Translation Breakdown
 Translation Consequences
 Translation Limitations
 A Translation Mandate
 A Translation Issue
 Vulnerability Defined
 A Vulnerability
 So what does that mean?
 The Consequent Difference of John
 So What is John?

Series [All]
 Confessions of a Jewish Skeptic (4)
 Exploring Translation Theories (25)
 Leaving the Jewish Fold (3)
 Memory and Identity
 Religion and Cultural Memory (51)
 The Creative Word (19)
 The Cross-Cultural Process (7)
 The Oral Gospel Tradition (4)
 We the People (8)


Friday, 27 March 2015
Act Three

Exclusion and Embrace: Theological Exploration of Identity, Otherness and Reconciliation,
Miroslav Volf, Abingdon Press, 1996, page 143-144

Act Three in Volf's Drama of Embrace is closing the arms. Not in a trap or a bear-hug, but in an embrace. This must be reciprocal; it takes four arms for one embrace - two is either just an invitation, or a clutch. Volf goes on:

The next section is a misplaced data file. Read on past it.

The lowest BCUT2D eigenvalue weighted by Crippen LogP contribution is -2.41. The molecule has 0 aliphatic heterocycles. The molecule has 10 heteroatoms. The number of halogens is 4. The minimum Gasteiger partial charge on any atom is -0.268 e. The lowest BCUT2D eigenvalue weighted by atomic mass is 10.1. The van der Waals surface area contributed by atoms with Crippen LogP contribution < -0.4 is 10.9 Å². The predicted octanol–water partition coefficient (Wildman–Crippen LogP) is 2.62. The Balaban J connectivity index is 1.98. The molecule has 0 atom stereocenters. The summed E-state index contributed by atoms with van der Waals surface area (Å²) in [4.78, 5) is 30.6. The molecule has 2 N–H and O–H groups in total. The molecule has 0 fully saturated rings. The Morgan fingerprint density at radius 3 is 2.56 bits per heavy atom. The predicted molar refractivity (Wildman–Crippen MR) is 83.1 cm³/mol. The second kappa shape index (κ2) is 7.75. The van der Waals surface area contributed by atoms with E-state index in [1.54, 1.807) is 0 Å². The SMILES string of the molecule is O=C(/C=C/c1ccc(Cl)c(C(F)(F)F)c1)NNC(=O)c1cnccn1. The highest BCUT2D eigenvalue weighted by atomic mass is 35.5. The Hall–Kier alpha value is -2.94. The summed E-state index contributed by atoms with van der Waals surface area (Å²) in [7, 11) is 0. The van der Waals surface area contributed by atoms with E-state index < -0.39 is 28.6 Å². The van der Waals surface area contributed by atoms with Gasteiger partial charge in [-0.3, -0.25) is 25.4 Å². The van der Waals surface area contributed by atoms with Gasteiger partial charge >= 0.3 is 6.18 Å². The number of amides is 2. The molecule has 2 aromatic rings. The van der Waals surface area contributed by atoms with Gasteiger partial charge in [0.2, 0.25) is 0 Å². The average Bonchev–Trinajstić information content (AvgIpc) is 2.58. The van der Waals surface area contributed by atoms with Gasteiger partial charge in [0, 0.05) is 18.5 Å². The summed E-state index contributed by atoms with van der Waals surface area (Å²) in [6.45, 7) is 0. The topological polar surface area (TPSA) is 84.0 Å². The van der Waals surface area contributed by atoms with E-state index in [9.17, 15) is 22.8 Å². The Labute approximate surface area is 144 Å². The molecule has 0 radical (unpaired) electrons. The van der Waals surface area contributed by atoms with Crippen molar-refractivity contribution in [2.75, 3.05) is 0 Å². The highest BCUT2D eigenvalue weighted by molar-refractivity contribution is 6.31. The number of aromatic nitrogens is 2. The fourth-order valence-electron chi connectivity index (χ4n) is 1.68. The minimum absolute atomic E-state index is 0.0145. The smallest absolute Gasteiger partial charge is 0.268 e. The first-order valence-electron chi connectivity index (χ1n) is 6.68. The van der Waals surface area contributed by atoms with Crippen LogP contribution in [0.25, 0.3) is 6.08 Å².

For such free and mutual giving and receiving to take place, in addition to reciprocity, a soft touch is necessary. I may not close my arms around the other too tightly, so as to crush her and assimilate, otherwise I will be engaged in a concealed power-act of exclusion.

Similarly, Volf argues, it is necessary for both parties to maintain their own identity boundaries. This is not an uncontrolled merger, anihilating one identity or the other.

In an embrace the identity of the self is both preserved and transformed, and the alterity of the other is both affirmed as alterity and partly received into the ever changing identity of the self.

Posted By Jonathan, 9:00am Comment Comments: 0